We felt our way onto the creaky boat as our eyes desperately adjusted to the inky blackness of night. Easing quietly onto the wooden slats that would be our bench for the next hour, I could only imagine the mountainous shoreline I’d seen earlier in the day. As the bank of the Li River was quickly swallowed by darkness, we wondered if our sight-seeing trip would offer any views at all.
The sputtering motor headed toward a pinpoint of light. As we neared the glow, we could make out a flat bamboo raft with a singular bearded captain. Wearing a conical Asian hat, this Chinese fisherman bore a long bamboo pole across his back. Perched along this pole were several of the birds we’d come to see.
Our boat turned off his motor and we sat quietly as the cormorant began their work. With clipped wings, the cormorant could not fly, but seemed very eager to fish. On their own and sometimes prompted by the end of the bamboo pole, they drove again and again into the ebony waters of the Li.
More often than not, one of the birds would resurface onto the raft with a rather large fish in his mouth. With expert quickness, the fisherman separated the fish from the bird and encouraged the cormorant into the water yet again.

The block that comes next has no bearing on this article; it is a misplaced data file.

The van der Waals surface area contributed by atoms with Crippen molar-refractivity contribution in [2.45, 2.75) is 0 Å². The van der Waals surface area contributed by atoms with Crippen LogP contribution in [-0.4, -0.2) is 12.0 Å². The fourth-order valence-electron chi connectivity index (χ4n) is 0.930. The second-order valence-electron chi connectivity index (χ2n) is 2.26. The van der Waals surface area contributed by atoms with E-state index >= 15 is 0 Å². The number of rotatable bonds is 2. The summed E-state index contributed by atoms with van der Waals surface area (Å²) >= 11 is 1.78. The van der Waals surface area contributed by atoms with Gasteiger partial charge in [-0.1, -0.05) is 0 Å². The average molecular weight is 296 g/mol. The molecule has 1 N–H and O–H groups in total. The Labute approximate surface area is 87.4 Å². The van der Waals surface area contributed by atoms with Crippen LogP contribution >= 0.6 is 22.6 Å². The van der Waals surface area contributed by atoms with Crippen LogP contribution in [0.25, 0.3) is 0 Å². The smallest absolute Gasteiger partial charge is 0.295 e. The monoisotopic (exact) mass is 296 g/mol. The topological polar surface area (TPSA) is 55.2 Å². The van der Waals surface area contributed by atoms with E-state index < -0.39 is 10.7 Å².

Straining my eyes against the blackness, I could vaguely make out why the cormorant fished but did not swallow. A thin metal collar constricting the bird’s neck allowed only smaller fish to slip down his throat. Anything larger (and of real value) was claimed by the fisherman.
As I went to bed that night, I couldn’t help but feel sorry for the birds. Although fed scraps by their owners, they seemed to be missing a life of freedom and fullness.
Yet, are we not the same?
With the self-adorned collar of worries, are we not choking ourselves from fully receiving the Spirit (1 John 3:15-16)?
We want to feast on God, but do we go to the feast choked with comfort?
After all, it is the “worries of the world, and the deceitfulness of riches and the desires for other things…. (that) choke the Word (causing it to) become unfruitful.” (Mark 4:19).
As we pray for hearts of others to receive Truth, maybe we should first stop and see what ring is constricting our own. Then we can pray for the constraint in the lives of our friends.
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